I was exposed to an impressive template of collective learning and astute leadership. 

The glue was the joy of being together in song. I learned further variations of these same dynamics in subsequent groups I joined, like Manurewa’s Manawanui with Archie and Maidey Tamanui, and Auckland’s Te Waka Huia with Bub and Nen Wehi. 

To live a kapa haka life is pretty full on. Punishing work and long hours of rehearsal and travel are amply rewarded with participation in causes and kaupapa greater than you, and by being able to express very fundamental values of being Māori.   

Along the way you pick up good life lessons.

During one comp, our tutor Hori Brennan changed one of the actions not long before going on stage. I worked hard on that change so that I would have it sorted and not let everyone down. Come the performance, yep, I did it perfectly — but no one else did. So I still ended up being the doofus that had clearly buggered it up. 

After another competition performance, all the men (including me) were utterly rooted because we’d thrown everything into the haka. Some were in tears, the smokers were coughing, all had collapsed onto the floor. 

I said to our leader, Bub Wehi: “Aroha mai. We don’t feel like warriors!” 

He boomed out: “Never mind Tainui. You delivered. If you look good, you are good!”

Apart from the buzz of competing on stage, there was the joy and honour of having something to say and to sing when we gathered at hui or tangi. It’s here among the people, in moments of life or death, that the kapa haka voice truly enables us.  

Ko te reo te kaihiki i te manawa tapu o te tangata i te wā o te ora i te wā o te mate.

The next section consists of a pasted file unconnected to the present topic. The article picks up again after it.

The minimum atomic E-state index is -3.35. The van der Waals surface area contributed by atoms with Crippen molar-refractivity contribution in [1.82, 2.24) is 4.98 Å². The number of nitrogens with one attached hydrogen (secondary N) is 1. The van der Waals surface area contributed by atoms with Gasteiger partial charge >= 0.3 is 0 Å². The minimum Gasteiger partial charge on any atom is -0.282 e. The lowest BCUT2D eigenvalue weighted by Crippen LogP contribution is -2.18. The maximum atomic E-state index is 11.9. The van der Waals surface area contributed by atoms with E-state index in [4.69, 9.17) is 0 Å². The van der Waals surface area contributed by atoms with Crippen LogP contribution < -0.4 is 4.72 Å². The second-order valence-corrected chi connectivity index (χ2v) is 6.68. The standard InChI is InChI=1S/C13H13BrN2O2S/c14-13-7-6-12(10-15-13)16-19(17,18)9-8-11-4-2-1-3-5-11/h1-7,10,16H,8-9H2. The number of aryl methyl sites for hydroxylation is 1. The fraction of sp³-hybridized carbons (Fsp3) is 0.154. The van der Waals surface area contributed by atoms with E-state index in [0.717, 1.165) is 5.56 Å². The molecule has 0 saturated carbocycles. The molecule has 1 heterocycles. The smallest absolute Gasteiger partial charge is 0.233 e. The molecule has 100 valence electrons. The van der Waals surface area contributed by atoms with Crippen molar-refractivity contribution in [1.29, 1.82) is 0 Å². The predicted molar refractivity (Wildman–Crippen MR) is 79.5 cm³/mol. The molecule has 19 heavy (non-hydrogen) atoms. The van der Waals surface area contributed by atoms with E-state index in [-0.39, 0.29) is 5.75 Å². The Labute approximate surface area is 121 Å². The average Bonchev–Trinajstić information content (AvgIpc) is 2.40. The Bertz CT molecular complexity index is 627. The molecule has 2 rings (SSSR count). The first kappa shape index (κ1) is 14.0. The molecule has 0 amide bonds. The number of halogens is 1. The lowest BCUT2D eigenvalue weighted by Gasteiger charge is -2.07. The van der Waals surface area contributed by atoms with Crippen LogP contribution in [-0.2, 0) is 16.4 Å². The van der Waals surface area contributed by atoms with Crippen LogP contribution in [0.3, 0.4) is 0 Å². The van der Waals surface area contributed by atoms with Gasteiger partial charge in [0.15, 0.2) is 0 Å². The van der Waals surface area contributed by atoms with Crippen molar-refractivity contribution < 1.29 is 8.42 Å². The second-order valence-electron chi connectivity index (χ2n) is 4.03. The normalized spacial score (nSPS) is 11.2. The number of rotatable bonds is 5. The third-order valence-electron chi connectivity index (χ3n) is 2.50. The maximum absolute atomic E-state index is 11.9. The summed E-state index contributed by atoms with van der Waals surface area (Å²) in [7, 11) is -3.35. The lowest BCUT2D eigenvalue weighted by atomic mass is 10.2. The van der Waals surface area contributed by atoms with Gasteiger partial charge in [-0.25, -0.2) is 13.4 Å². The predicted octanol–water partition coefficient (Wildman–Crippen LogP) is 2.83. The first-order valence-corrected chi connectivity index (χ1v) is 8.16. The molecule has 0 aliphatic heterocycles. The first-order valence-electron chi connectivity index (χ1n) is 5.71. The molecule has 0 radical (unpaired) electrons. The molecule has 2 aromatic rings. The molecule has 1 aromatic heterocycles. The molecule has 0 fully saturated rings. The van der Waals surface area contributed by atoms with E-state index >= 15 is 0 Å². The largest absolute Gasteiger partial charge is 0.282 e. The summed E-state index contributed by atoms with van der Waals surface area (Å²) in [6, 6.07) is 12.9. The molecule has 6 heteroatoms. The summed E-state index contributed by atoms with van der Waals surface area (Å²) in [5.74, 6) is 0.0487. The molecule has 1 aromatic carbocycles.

While iwi discovery and kapa haka consumed my private life, the other really important place I found the language was in my work life. After my varsity years, I figured the only job I wanted was one where the Māori language was a normal part of a work day. This led me directly to the Race Relations Office and then into Māori television and film. All along the way, I’ve worked with wonderful speakers of the language.

For years, I and my colleagues in the Māori programmes department of TVNZ experimented with reo Māori documentaries, children’s shows and entertainment. There was so little Māori television at the time, and some viewers resented hearing the language on screen.

Every day, a record of the receptionists’ phone logs would be passed around all departments within TVNZ. Whenever any reo Māori got near a whiff of prime time, the log would abound with comments like:

“Get that black language off my TV!” 

We knew all the TV execs read this stuff and we didn’t want them being turned off our attempts to make more reo Māori TV. From our offices we would ring our own switchboard to leave anonymous compliments about our work:

“TVNZ is to be congratulated for its bravery, giving us such a splendid Māori language show!”